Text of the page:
A report by Reporters Without Borders published March 12, the World Day against Cyber Censorship, condemned Russia, calling it one of the "enemies of the Internet."

Russia, the report says, has adopted dangerous legislation governing the flow of news and information and freedom of expression online.

You May Like

UN: 1 Million Somalis at Risk of Hunger

Group warns region is in dire need of humanitarian aid, with at least 200,000 children under age of five acutely malnourished as drought hits southern, central part of nation More

Human Rights Groups Allege Supression of Freedoms in Thailand

Thailand’s military, police have suppressed release of independent report assessing human rights in kingdom during first 100 days of latest coup More

Jennifer Lawrence Contacts FBI After Nude Photos Hacked

'Silver Linings Playbook' actress' photos were posted on image-sharing forum 4chan; Federal Bureau of Investigations is looking into matter More

This forum has been closed.
Comment Sorting
Comments
     
by: Anonymous
March 13, 2014 8:52 PM
Putin should not be allowed entry to any nations. Restrictions MUST be put in place.

In Response

by: Reply
March 15, 2014 9:21 AM
You have no brain!


by: Anonymous
March 13, 2014 8:51 PM
Time for the world to halt ALL economic ties to Russia.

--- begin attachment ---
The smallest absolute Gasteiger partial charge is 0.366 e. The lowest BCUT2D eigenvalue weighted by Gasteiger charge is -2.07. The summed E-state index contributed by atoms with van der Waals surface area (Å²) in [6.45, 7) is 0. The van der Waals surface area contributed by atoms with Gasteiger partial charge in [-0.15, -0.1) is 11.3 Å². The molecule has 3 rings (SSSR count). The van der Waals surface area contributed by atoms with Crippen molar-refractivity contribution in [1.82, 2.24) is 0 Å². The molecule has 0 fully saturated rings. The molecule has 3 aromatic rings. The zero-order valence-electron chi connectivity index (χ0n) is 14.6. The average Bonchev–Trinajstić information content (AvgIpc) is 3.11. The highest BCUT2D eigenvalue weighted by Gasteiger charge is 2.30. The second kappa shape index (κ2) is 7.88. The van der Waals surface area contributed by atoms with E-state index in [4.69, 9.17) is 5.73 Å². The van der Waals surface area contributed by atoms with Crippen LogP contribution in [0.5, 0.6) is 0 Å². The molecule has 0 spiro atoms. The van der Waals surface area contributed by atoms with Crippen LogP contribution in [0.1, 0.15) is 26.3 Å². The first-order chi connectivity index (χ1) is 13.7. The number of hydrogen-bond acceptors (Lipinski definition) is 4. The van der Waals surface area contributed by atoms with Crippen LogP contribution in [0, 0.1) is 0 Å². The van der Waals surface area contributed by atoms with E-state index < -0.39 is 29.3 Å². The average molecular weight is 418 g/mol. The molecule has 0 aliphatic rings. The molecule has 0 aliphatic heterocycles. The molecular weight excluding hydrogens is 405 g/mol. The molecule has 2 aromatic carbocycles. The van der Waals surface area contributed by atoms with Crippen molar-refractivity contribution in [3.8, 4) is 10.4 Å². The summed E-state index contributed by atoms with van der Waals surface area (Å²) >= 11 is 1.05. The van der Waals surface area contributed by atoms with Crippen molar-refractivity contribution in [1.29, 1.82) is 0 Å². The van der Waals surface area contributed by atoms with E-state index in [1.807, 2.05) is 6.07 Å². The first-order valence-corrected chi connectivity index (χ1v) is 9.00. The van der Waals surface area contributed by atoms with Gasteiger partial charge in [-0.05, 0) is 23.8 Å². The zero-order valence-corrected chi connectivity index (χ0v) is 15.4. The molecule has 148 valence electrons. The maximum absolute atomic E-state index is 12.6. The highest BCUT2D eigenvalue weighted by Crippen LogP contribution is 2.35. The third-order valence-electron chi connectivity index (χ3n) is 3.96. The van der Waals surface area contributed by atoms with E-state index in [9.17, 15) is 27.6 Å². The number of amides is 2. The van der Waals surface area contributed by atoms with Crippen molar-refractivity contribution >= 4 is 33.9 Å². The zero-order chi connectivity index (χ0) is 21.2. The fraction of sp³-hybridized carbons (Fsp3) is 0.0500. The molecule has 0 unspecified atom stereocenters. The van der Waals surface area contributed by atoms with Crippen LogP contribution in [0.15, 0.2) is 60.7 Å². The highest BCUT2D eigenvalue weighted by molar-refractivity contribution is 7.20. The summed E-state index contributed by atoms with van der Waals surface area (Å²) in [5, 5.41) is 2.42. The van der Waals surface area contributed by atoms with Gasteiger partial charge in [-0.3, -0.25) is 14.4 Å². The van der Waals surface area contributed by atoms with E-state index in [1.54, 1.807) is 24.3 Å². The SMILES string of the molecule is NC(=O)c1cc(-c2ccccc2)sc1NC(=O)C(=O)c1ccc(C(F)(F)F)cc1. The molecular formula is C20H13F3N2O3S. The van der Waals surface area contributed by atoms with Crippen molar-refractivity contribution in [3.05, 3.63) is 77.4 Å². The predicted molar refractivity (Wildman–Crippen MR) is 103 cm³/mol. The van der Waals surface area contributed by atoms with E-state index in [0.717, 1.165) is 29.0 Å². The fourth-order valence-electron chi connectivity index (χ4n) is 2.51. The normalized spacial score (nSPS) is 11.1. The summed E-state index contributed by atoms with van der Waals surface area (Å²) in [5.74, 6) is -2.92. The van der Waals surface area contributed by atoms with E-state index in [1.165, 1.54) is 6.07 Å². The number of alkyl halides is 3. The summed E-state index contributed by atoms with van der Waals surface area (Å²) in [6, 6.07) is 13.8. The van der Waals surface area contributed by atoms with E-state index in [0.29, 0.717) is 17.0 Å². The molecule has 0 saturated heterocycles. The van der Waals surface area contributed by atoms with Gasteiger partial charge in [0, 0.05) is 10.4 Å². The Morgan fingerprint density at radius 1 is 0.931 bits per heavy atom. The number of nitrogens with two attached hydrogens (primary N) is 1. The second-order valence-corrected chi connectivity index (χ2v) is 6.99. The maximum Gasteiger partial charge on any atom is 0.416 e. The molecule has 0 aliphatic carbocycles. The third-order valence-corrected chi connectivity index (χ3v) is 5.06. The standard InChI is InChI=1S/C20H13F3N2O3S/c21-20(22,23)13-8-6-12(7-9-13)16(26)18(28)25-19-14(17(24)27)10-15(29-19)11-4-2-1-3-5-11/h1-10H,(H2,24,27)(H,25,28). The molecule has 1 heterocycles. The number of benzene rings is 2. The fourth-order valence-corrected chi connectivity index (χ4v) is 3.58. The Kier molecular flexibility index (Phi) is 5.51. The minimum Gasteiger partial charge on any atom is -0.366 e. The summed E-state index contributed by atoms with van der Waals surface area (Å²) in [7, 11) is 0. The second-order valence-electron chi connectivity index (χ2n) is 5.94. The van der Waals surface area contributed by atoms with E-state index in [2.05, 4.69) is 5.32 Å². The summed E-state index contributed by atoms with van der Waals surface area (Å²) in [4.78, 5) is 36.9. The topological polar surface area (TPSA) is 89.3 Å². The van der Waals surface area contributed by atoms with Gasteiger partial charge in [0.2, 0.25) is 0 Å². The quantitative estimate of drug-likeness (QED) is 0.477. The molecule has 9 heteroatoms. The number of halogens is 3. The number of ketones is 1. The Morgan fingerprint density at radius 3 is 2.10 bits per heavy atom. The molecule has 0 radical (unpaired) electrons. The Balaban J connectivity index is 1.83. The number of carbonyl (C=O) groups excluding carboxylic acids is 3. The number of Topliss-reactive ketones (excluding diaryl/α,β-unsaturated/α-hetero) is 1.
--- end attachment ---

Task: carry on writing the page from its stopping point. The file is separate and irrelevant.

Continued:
There must be a new source of energy not reliant on "Putin" whatsoever. Perhaps an Interpol warrant for the invasion of Crimea would be nice too.

Featured Videos

Your JavaScript is turned off or you have an old version of Adobe's Flash Player. Get the latest Flash player.
Ukraine Schools Resume Classes, Donate to Government Forcesi
X
September 02, 2014 12:58 PM
A new school year has started in Ukraine but thousands of children in the war-torn east are unable to attend because of ongoing clashes with pro-Russia rebels. In Ukraine's capital, patriotic education has become the norm along with donations to support injured security forces fighting to take back rebel-held areas. VOA's Daniel Schearf reports from Kyiv.
Video

Video Ukraine Schools Resume Classes, Donate to Government Forces

A new school year has started in Ukraine but thousands of children in the war-torn east are unable to attend because of ongoing clashes with pro-Russia rebels. In Ukraine's capital, patriotic education has become the norm along with donations to support injured security forces fighting to take back rebel-held areas. VOA's Daniel Schearf reports from Kyiv.
Video

Video US Detainees Want Negotiators for Freedom in North Korea

The three U.S. detainees held in North Korea were permitted to speak with foreign media Monday. The government of Kim Jong Un restricted the topics of the questions, and the interviews in Pyongyang were limited to five minutes. Each of the men asked Washington to send a representative to Pyongyang to secure his release. VOA’s Carolyn Presutti has our story.